As you consider your own bedtime book topic, think about how your illustrations can add layers of information to your topic.
I rely on assonance to create a gentle lullaby tone. (See this Rhyme Doctor’s Post for more information on how to use assonance to enhance the read-aloud quality of your picture book.)
I use back matter to further strengthen the science angle of the book.
I challenge you to DREAM BIG and try writing your own bedtime book. Just don’t forget to give it a fresh twist!
Rhyme Doctor Michelle Schaub
I've long been a fan of Deborah Underwood's books. She has written/co-written
36 fiction books and 28 nonfiction books for children.
Among her many titles are lovely, lyrical picture books:
And these rhyming fractured fairytales, too:
When I spotted her new book, BEARPLANE, illustrated by Sam Wedelich, and I learned it was written in rhyme, I had to have it!
Below is a list of wonderful things I discovered while reading BEARPLANE:
1) I love BEARPLANE's clever title. Deborah Underwood took a familiar compound word - airplane - and replaced part of it with a rhyming word to create something new - bearplane - which serves as the inspiration for the fun that follows. This is a trick that I'd like to try myself!
2) BEARPLANE is written in second person, addressing the cub as "you." This invites the reader to identify more closely with the cub, and it also allows the cub to be seen as any gender.
4) An additional story plays out in the illustrations. A grumpy gentlebear (easy to spot in his green fedora) is flying, too. He has difficulties along the way - a stubbed toe, suitcase malfunctions, etc. A slight tension builds when the cub is the source of several problems. But in the end, the cub's generosity and friendliness win him over.
On my first read-through, I mispronounced the word "basses" using a long A vowel and wondered why Deborah Underwood (and her editor) would find this non-rhyme acceptable. Then I saw the fish in the bear's arms and laughed at this brilliant choice!
6) The ending extends the story beyond the bearport and bearplane ride. The bear pair's final destination is a family reunion, which adds depth to the story and is sweetly satisfying.
I recommend you check this one out! Read it bearfully, and see which techniques you might use in your own picture book.
Writing in terse rhyme is a great way to energize your picture book manuscript!
beneath the sea…
Why try terse rhyme?
If you’ve been working on a picture book manuscript that seem text heavy and lacking energy, consider rewriting it in terse rhyme. Terse rhyme forces writers to distill their stories to the most important elements. What are the essential nouns, verbs, and adjectives? Short, crisp lines create an upbeat cadence. With the focus on verbs, terse rhyme lends itself especially well to topics that involve many actions… like an island forming… or...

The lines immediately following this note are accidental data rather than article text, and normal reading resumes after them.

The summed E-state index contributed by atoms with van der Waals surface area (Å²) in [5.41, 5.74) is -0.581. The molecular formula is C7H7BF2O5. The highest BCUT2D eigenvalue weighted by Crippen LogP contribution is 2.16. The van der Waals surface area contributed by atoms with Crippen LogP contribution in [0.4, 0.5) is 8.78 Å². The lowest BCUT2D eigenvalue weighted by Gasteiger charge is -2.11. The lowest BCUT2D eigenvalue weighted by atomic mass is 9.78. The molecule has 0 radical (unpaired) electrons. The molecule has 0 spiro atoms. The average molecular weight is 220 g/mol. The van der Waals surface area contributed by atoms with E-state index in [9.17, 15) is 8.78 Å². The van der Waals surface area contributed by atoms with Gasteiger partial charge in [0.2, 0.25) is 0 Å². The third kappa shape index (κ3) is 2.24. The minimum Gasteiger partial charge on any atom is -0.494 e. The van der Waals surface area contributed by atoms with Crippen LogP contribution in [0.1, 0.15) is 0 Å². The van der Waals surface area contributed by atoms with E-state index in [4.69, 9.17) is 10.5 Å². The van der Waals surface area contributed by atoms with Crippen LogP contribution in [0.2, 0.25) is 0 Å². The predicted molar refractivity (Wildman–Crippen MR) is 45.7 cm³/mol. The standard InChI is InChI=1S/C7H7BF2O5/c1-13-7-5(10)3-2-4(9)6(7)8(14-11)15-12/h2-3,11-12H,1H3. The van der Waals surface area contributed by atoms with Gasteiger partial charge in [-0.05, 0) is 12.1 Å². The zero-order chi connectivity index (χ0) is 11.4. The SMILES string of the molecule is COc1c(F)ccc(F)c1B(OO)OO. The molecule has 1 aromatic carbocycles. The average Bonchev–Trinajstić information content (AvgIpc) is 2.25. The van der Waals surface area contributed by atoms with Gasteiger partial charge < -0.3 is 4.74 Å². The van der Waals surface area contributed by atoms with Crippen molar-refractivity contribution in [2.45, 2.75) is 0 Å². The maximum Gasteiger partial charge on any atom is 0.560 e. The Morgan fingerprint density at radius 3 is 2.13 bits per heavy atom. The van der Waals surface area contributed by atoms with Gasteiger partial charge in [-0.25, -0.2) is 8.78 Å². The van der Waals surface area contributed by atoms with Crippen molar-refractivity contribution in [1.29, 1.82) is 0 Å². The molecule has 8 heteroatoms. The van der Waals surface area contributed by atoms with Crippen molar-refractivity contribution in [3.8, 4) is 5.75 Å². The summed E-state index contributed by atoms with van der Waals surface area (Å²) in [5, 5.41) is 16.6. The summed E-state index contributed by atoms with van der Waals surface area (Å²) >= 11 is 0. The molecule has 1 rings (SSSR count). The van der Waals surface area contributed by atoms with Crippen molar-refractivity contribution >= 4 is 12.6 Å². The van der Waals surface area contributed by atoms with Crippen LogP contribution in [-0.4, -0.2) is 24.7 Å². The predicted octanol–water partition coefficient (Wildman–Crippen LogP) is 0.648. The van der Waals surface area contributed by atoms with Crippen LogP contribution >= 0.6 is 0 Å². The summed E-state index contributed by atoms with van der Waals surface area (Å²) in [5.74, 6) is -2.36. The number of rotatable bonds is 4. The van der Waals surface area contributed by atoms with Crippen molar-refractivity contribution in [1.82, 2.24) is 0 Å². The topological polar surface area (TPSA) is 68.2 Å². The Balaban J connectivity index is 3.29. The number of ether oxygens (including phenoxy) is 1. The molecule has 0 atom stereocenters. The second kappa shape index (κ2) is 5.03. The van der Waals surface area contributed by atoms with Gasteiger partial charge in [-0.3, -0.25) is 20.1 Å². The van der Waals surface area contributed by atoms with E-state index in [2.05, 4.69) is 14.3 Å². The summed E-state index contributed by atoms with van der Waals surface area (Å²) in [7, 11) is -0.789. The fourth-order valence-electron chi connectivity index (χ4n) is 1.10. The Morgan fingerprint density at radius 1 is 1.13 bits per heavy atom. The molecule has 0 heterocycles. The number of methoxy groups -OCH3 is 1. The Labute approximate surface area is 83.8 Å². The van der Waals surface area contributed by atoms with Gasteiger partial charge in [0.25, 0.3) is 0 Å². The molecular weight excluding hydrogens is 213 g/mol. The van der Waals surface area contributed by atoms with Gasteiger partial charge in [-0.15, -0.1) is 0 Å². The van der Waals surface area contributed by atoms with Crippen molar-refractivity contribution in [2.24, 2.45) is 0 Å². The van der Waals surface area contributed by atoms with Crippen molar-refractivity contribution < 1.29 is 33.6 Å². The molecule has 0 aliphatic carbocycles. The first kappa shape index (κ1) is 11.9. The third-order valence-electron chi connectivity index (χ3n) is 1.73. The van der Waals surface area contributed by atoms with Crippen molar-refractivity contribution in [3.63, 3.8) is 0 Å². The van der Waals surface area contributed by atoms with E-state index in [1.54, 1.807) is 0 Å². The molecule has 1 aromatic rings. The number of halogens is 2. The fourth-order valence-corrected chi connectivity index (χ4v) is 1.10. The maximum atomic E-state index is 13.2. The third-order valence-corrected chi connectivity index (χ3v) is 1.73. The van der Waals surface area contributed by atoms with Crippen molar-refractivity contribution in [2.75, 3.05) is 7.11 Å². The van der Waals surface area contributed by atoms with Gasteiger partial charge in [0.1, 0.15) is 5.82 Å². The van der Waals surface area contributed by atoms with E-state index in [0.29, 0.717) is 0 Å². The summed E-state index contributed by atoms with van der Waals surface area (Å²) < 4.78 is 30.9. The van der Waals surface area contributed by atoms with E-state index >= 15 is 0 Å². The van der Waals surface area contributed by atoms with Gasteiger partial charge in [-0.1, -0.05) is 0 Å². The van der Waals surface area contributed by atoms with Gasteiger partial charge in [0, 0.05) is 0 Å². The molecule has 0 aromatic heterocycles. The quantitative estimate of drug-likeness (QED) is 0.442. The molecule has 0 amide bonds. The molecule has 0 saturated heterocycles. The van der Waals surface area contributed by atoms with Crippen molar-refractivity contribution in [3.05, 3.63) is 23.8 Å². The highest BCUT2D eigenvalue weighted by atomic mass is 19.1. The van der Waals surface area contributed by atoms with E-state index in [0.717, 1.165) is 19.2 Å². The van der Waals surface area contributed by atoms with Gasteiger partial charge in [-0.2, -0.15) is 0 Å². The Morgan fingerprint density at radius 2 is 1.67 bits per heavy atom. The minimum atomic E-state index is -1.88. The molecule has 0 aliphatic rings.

a walrus surviving in the Arctic!
WALRUS SONG by Janet Lawler, illustrated by Timothy Basil Ering,(Candlewick Press, 2021) is an excellent mentor text for terse rhyme. In WALRUS SONG, Lawler explores the wonders of this cumbersome sea mammal.
Let’s look at how Lawler constructs the lines in WALRUS SONG. Here’s an excerpt from the middle of the book:
(Notice the vibrant, specific verbs. This focus on verbs really showcases the fascinating (and often funny) behaviors of walruses.)
Lawler also uses short lines infuse the text with energy and motion.
With terse rhyme, since there are fewer words on the page, it’s even more important that every word count. In the previous lines, notice how Lawler uses alliteration ("blubbered, bashing"; "clashing, crashing) and assonance ("walrus, blubber, tusks"; “fight, might “clashing, crashing, bashing.") Lawler chooses words whose sounds echo the intensity of male walruses sparring. Every word is percussive and engaging.
Besides the masterful use of terse rhyme, other elements make WALRUS SONG a great mentor text. Lawler provides engaging nonfiction back matter to support each spread. Also, the story begins with a question “Where is walrus?” and ends with a question “What will his tomorrow be?” This is a great example of “bookending” a story.
Sink your tusks into WALRUS SONG and get a feel for terse rhyme. Then try it out on your own picture book manuscript. It may provide just the vibe your story needs!
-Rhyme Doctor Michelle Schaub
A parody is "an imitation of the style of a particular writer, artist, or genre with deliberate exaggeration for comic effect" (Oxford Dictionary). Have you read any picture book parodies? Some are "adult" versions of popular classics, such as GOODNIGHT IPAD. But you'll also find parodies of fairytales, folktales, and nursery rhymes aimed at young audiences.
If you like writing in rhyme, it's an enjoyable exercise to try a parody. Your version doesn't need to be overly comic; picture book parodies often bring smiles with clever twists or use of language. Many picture book parodies have been picked up for publication and can be especially popular as read-alouds.
MARY HAD A LITTLE LAMP by Jack Lechner and Bob Staake immediately brings in humor when the opening spread swaps out Mary's loyal lamb for a desk lamp.
The next two spreads give small, specific details that explain Mary's love for her lamp. The author then returns to the original nursery rhyme, as Mary takes the lamp to school with disastrous results. Humor builds as her worried parents seek professional help:
The kids gain control, and the book ends with them creating items with sheep fleece.